doc w/ Pen

journalist + medical student + artist

Tag: university of illinois

Interview #6: University of Illinois at Urbana-Champaign (MD/PhD)

Since early October of 2013, I have had six medical school interviews. I will write a post about each one. Note: a version of this content was originally posted on OldPreMeds.org.

 

UIUC_logoInterview #6: University of Illinois at Urbana-Champaign, MD/PhD (3/8/2014)
Status: Withdrew

Given that this was my second MD/PhD interview (the first being at University of Illinois at Chicago), I more or less knew what to expect – LOTS of interview sessions with researchers, and LOTS of questions about my research. Also: Why both degees? And less of an emphasis about the clinical side of things. This pretty much held true at UIUC as well.

A little about this program – it’s different than most MD/PhD programs. Most of them have you do 2 years of med school (the basic sciences), then grad school, then the 2 years of clinicals. UIUC’s program involves all of grad school first, THEN all of med school. This means that you immediately apply to a specific graduate school program. In my case, since I am interested in diabetes/metabolism, it is the Division of Nutritional Sciences (DNS).

First thing in the morning, I had a 30-minute panel interview with both MD and PhD people. Given that this was my sixth med school interview, that wasn’t such a big deal. The rest of the day was (mostly) DNS interviews. I met with five researchers, plus the assistant director of the program, as well as had lunch with DNS students and later dinner at the DNS director’s house. (There had also been a social event with DNS students the previous night.) These MD/PhD interviews are INTENSE, to say the least!

I was very impressed with the administrators of the MD/PhD program – they truly seem to care about their students, and to support them in every way possible. The DNS folks were also quite wonderful. The PIs I talked with are doing some incredible work, and the administrators (like on the MD/PhD side) seemed very supportive and helpful.

One drawback on the MD side, though, is that Champaign-Urbana is a college community (population ~180,000), so the clinical opportunities aren’t the same as they would be in Chicago, for example. A downside on the PhD side is that you have to commit to a PI immediately (rather than do multiple lab rotations, as is done at many institutions).

The admissions process to this program is three pronged. You have to be accepted to the MD/PhD program, to the graduate school program, and to the College of Medicine (which is separate from the MD/PhD program). UIUC and UIC are in the same state university system, and I was accepted at UIC, so the College of Medicine acceptance part is taken care of for me. The other two groups are making their decisions very soon, so I won’t have to wait long to know the outcome.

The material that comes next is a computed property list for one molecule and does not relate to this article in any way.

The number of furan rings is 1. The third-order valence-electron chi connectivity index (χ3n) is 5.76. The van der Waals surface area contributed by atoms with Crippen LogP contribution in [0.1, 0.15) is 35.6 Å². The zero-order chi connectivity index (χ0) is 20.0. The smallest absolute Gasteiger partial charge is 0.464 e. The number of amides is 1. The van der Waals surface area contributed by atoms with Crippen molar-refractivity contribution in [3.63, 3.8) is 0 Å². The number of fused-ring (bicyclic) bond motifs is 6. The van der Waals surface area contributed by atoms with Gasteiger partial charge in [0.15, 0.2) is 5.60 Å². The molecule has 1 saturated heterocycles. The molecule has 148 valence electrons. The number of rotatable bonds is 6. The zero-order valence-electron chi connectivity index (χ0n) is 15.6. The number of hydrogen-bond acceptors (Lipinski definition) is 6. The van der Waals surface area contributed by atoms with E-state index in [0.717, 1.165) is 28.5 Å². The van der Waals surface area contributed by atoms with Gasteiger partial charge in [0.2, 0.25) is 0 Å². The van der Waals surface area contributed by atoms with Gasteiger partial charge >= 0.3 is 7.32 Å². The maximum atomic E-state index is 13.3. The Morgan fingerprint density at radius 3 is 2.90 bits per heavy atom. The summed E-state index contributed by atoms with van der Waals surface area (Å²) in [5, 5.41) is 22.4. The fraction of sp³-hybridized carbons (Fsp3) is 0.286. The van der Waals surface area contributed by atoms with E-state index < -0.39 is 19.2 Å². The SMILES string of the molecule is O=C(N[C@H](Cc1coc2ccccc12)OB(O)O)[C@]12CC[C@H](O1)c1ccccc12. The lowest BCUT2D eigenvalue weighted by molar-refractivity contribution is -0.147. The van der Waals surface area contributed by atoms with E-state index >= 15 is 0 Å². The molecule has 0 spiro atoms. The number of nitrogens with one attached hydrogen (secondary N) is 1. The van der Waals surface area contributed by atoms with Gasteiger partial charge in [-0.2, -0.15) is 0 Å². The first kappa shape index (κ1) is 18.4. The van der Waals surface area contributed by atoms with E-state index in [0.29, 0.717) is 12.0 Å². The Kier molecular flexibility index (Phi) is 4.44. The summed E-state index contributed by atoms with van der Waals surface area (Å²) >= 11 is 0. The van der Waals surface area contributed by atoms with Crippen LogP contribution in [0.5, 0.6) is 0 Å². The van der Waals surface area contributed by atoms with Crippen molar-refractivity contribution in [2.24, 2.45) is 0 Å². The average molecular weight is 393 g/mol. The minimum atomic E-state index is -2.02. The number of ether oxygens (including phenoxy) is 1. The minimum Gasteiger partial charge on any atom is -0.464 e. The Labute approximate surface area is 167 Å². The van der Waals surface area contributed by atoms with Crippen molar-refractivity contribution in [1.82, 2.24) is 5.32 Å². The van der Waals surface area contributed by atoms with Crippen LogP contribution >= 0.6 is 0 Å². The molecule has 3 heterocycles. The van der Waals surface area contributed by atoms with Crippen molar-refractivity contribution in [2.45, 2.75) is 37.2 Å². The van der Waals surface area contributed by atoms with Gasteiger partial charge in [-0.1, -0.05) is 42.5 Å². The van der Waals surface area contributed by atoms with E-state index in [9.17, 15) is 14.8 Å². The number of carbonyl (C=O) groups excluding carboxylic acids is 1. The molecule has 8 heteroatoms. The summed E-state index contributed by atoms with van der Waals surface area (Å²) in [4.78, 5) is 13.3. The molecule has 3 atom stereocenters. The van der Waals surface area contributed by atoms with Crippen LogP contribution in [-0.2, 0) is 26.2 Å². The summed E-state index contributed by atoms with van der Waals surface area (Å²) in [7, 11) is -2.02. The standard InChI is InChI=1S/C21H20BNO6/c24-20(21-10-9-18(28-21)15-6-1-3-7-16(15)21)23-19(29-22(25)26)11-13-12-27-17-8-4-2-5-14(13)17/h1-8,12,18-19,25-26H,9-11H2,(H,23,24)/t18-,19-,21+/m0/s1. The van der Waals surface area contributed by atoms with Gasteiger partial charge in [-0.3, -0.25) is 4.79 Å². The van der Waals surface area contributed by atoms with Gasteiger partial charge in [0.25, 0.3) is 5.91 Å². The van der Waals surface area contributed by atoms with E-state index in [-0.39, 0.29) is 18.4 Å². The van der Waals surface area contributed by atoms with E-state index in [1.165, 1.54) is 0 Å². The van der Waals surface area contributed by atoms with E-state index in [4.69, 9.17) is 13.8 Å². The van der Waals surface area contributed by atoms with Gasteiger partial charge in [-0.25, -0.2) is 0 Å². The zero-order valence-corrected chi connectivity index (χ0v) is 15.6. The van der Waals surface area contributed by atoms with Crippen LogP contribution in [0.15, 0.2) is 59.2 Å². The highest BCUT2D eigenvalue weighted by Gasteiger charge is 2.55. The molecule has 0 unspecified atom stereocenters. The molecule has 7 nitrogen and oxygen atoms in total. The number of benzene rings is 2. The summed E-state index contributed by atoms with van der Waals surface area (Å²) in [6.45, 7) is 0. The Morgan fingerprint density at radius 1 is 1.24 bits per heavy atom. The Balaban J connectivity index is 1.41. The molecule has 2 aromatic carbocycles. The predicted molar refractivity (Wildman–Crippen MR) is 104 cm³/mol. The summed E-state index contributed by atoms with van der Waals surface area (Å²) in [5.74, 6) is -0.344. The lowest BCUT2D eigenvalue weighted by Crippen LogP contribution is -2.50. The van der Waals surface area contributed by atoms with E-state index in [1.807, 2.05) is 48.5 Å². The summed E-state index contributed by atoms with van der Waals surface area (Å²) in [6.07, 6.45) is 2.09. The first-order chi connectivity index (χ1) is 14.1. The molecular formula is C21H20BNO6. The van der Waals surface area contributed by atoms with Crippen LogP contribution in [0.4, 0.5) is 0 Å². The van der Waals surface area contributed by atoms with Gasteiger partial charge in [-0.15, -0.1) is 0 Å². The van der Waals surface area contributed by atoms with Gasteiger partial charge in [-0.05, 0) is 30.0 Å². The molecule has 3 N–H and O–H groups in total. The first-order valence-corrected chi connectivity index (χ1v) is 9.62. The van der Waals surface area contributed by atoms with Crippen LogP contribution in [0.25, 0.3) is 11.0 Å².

Interview #2: University of Illinois – Chicago (MD)

Since early October of 2013, I have had six medical school interviews. I will write a post about each one. Note: a version of this content was originally posted on OldPreMeds.org.

Interview #2: University of Illinois – Chicago (10/16/2013)
Status: Accepted

Having worked at University of Illinois – Chicago (UIC) off and on for three years as a research assistant, I’m quite familiar with the campus, the medical school admission offices, where to park, etc. So that definitely took a lot of the uncertainty out of the day.

Another funny experience – I ran into an applicant who was at my IUSM interview. Which might have not been so strange except that he is not from the Midwest – he’s from Connecticut. Strange coincidence. It was nice, though, to see a familiar face.

The UIC interview day lasted from 9 a.m. to 2 p.m., and included three, half-hour, one-on-one interview sessions (with an MD, a PhD, and an MS4). There was also a tour, an admissions office presentation, and lunch (Chicago-style deep dish pizza, of course). This was a (mostly) “blind” interview, meaning that the interviewers had read only our personal statements, but had not seen grades, extracurricular activities, and so on. I asked the rationale for this, and was told that the idea is to give them the opportunity to make their decision solely based on your interview, rather than have a pre-determined idea about what kind of candidate you are prior to the interview. I can see pros and cons for both types of interviews, and now have had both. At UIC, I was a practically blank slate to these people. That made for some interesting conversations, but also put pressure on me to make sure I brought up some of the highlights of what I have done.

The interviewers’ styles were extremely different. The first (with the MD) was both off the cuff and spontaneous, while at the same time extremely professional. The MS4 created a more relaxed and casual atmosphere. While we talked about serious medicine/medical school topics, he also wanted to know my hobbies, music tastes, etc. The PhD asked more traditional questions, which was fine and I was (mostly) prepared for.

The campus tour was mostly old hat to me, although we got to see the cadaver lab, which was new to me – very cool. I had never seen a cadaver before, and wasn’t sure what to expect. It was fascinating, and got me excited to dig into Gross Anatomy this coming fall.

After the interview was over, I felt that it had gone well. And about two weeks later, I had proof of that in my hands – in the form of a letter stating that I had been accepted to the UIC class of 2018! No matter what happens the rest of the application season, I’m going to be a doctor. Holy shit.